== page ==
In my head I composed this lengthy, articulate post about how it feels to be ill in the way that makes questions like “Are you feeling suicidal at this moment?” into tiny, one person inside jokes. Recently I answered one of those questions with a link to a post a guy wrote where he compared crying all the time to other facts of life. It’s a great post. I’ll wait here while you read it.
Anyway, I composed this post. I wanted to tell the internet that some people don’t ever feel anything BUT suicidal, but not in a throw yourself in front of a train way. I’m speaking more of a low-grade fever of death wish, here. The measure of happiness is in the degree, on that day, to which they crave death.
Some people’s depression convinces them that they’re worthless, ugly, talentless, or a bad person. Mine does not. I inherited my father’s logical brain. (but alas, not his BRAINS) I know that I am influential; I am aware of my talents, though when I’m in the deep hole I want to stress that talent is irrelevant without momentum. I am confident that I affect change, that I am a nice person (mostly), a good person, an honest and an empathetic person.
What, if we are all these wonderful, important things, could be so terrible that it would keep us bedridden for days or months or years. Why, if our logical brain can analyze what has happened to us chemically and discard the weak attempts of our disease to discredit all that we’ve accomplished, can’t we just be happy? Because depression doesn’t fall to the defense of logic.
What depression does to those of us impervious to its first line of attack, the self-worth opening volley, is it sucks the joy out of all that we are-all that we know we are. And then it comes for our family.
The next line of offense comes in the form of a tailored attack. For me, the attack centers around burden. The burden I place on my family. The silent suffering of my husband. I’m not able to full participate in my children’s’ lives, and what long-term suffering must they be condemned to bear? This attack, handcrafted by my own mind, comes close to working. This is a full mental and physical assault. I get literally worn out. I sleep. I feel sick. Since I quit drinking, there’s nowhere to hide, even.
This is not cause for alarm, though. I hate to lose intellectual arguments, even ones I pick with myself. The point; my convoluted, free associated point here, is that there may never be a day when the answer to “do you wish you were dead?” is “no.” We are part of your population, and we walk among you as regular people. We pull minuscule moments of joy out of endless days in order to bank the will to climb out of bed in the morning. We get on with our lives. It’s hard to toe the line with these posts between “OH MY GOD RECOGNIZE US! WE SUFFER AGONY IN SILENCE!” and “Whatever, we just are what we are. No big.”
I had composed this amazing post about mental illness, and then I lost it. It was about how during hard times you can’t move but you can’t sit still, and everything you do is ridiculous and too hard but has to be done exactly right now or else. Today was a really, really hard day.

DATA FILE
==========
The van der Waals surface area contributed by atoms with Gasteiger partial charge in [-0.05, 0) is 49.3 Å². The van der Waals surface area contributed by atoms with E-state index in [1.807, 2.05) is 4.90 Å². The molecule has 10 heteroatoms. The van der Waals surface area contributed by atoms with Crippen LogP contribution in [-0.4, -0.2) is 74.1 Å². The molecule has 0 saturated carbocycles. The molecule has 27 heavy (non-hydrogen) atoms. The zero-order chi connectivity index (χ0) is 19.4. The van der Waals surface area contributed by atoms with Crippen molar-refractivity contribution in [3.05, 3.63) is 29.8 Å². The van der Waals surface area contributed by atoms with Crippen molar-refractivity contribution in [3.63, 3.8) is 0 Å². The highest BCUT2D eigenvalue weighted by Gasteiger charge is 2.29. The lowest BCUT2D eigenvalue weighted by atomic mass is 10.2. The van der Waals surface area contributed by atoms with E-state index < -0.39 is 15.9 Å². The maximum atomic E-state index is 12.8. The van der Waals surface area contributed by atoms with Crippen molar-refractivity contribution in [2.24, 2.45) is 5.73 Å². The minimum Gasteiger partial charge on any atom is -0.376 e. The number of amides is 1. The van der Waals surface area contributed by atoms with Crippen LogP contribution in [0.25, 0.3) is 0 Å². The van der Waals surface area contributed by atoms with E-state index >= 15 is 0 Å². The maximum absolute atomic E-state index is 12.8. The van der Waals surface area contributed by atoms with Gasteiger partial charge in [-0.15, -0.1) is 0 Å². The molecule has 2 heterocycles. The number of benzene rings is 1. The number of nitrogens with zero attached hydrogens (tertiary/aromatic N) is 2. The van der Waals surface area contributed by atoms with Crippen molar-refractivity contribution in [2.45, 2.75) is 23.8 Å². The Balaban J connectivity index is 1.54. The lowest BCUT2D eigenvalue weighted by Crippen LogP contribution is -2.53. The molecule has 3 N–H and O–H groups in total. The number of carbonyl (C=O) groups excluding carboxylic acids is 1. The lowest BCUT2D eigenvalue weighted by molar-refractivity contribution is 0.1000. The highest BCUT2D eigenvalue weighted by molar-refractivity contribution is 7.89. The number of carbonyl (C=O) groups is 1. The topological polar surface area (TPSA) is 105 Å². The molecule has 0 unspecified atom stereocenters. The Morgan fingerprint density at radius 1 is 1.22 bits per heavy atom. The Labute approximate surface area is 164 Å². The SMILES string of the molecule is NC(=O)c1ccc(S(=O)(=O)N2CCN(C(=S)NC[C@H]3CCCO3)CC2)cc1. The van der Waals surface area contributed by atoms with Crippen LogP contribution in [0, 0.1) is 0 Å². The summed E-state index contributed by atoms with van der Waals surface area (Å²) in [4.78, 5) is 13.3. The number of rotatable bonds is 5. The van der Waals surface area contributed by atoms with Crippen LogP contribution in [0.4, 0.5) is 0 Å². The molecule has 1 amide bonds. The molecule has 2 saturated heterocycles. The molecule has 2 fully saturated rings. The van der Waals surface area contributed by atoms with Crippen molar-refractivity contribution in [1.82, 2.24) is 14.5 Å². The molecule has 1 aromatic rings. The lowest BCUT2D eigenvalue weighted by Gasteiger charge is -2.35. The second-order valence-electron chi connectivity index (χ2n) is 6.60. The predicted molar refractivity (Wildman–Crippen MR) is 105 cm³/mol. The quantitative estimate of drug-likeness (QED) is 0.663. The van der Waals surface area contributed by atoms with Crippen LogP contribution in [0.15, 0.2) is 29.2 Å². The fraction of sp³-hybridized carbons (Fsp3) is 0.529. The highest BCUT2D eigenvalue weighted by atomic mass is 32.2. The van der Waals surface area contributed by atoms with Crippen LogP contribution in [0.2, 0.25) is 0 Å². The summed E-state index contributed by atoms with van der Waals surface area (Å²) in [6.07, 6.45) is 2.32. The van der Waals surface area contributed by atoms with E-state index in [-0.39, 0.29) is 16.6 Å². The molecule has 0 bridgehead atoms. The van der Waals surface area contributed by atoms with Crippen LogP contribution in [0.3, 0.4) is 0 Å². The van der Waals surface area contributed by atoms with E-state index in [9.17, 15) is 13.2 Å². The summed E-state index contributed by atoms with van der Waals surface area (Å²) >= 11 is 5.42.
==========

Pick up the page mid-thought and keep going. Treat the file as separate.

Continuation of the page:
I can look at my hands, which are nearly immobile, and know that arthritis (and its relationship to gluten, which has been back in my life for one week) is a lot of why I feel this way today. My brain is dominated by logic, so even though my depression is saying “DO IT DO IT DO IT” I know, based on my analysis of the world and myself, that this is just an instant in time. An impulse, like a wave of rage, requires no action, just my notice and respect.
The post was written inside my head, as I drove futilely from hardware store to hardware store looking for boards for a project. I can’t make headway on the project, because it’s too BIG. It’s the WORLD, and the obstacles are insurmountable.
Luckily I have a support system and they get me. My husband took the kids to a birthday party and my dad’s on his way over with the boards.
And then this happened, just when I thought I might actually go mad if I had to walk into the dining room ONE MORE DAY and look at my current dining room chairs. I hated those chairs. That’s what happened to my amazing post about the SUFFERING, OH THE SUFFERING. The new chairs make me so happy.
It seems trite, doesn’t it? Getting joy out of a set of chairs? It feels insulting to my family to write something like that. I write these posts and I think “Jesus, one day they’ll read this and be so insulted that changing my living space kept me alive and I never once mentioned the musical sound of my daughter’s laugh or how my son has facial tics that he imitates from my brother.”
There’s a reason for this-for the reliance on simple, tangible pleasures. Depression can’t turn my chairs into a weapon. Depression isn’t equipped to convince me, even for a second, that rearranging the house makes me unworthy of life. Not in the laser sharp way that a thought about my daughter’s laugh can turn into a projection of her life lived with a disabled parent, a mother who can’t even predictably cook dinner.
See? That’s how quickly this happens.
The secret: thoughts come, thoughts go. Thoughts and feelings require no action. REQUIRE NO ACTION.
This illness is a fact of my life, as sure as my eyes turn black when I’m angry and my height will never be above 5’1″. There are so many of us. We are living. We get on with it.
Little things bring us great joy.